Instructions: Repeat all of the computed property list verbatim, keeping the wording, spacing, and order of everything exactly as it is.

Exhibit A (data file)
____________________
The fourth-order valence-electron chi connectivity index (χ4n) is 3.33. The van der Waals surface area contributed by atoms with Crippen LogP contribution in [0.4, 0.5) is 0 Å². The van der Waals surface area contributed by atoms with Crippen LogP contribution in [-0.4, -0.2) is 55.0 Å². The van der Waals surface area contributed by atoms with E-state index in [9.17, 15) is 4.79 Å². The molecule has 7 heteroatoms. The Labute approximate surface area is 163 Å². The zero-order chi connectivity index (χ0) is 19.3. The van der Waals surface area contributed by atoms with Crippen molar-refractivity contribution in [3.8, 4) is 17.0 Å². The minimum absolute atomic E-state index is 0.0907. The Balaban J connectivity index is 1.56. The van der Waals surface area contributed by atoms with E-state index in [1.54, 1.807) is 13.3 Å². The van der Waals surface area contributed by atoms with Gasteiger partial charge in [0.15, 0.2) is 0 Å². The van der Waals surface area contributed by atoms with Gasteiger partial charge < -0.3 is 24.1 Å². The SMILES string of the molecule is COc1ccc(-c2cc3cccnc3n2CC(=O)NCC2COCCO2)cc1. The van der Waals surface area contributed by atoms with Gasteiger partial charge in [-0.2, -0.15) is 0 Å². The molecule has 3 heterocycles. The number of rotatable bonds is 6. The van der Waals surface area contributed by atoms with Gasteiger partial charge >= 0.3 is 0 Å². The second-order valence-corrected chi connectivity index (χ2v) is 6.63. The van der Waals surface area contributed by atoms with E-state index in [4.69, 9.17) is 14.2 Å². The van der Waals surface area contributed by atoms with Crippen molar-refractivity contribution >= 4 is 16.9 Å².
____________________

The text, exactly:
The fourth-order valence-electron chi connectivity index (χ4n) is 3.33. The van der Waals surface area contributed by atoms with Crippen LogP contribution in [0.4, 0.5) is 0 Å². The van der Waals surface area contributed by atoms with Crippen LogP contribution in [-0.4, -0.2) is 55.0 Å². The van der Waals surface area contributed by atoms with E-state index in [9.17, 15) is 4.79 Å². The molecule has 7 heteroatoms. The Labute approximate surface area is 163 Å². The zero-order chi connectivity index (χ0) is 19.3. The van der Waals surface area contributed by atoms with Crippen molar-refractivity contribution in [3.8, 4) is 17.0 Å². The minimum absolute atomic E-state index is 0.0907. The Balaban J connectivity index is 1.56. The van der Waals surface area contributed by atoms with E-state index in [1.54, 1.807) is 13.3 Å². The van der Waals surface area contributed by atoms with Gasteiger partial charge in [0.15, 0.2) is 0 Å². The van der Waals surface area contributed by atoms with Gasteiger partial charge < -0.3 is 24.1 Å². The SMILES string of the molecule is COc1ccc(-c2cc3cccnc3n2CC(=O)NCC2COCCO2)cc1. The van der Waals surface area contributed by atoms with Gasteiger partial charge in [-0.2, -0.15) is 0 Å². The molecule has 3 heterocycles. The number of rotatable bonds is 6. The van der Waals surface area contributed by atoms with Gasteiger partial charge >= 0.3 is 0 Å². The second-order valence-corrected chi connectivity index (χ2v) is 6.63. The van der Waals surface area contributed by atoms with E-state index in [4.69, 9.17) is 14.2 Å². The van der Waals surface area contributed by atoms with Crippen molar-refractivity contribution >= 4 is 16.9 Å².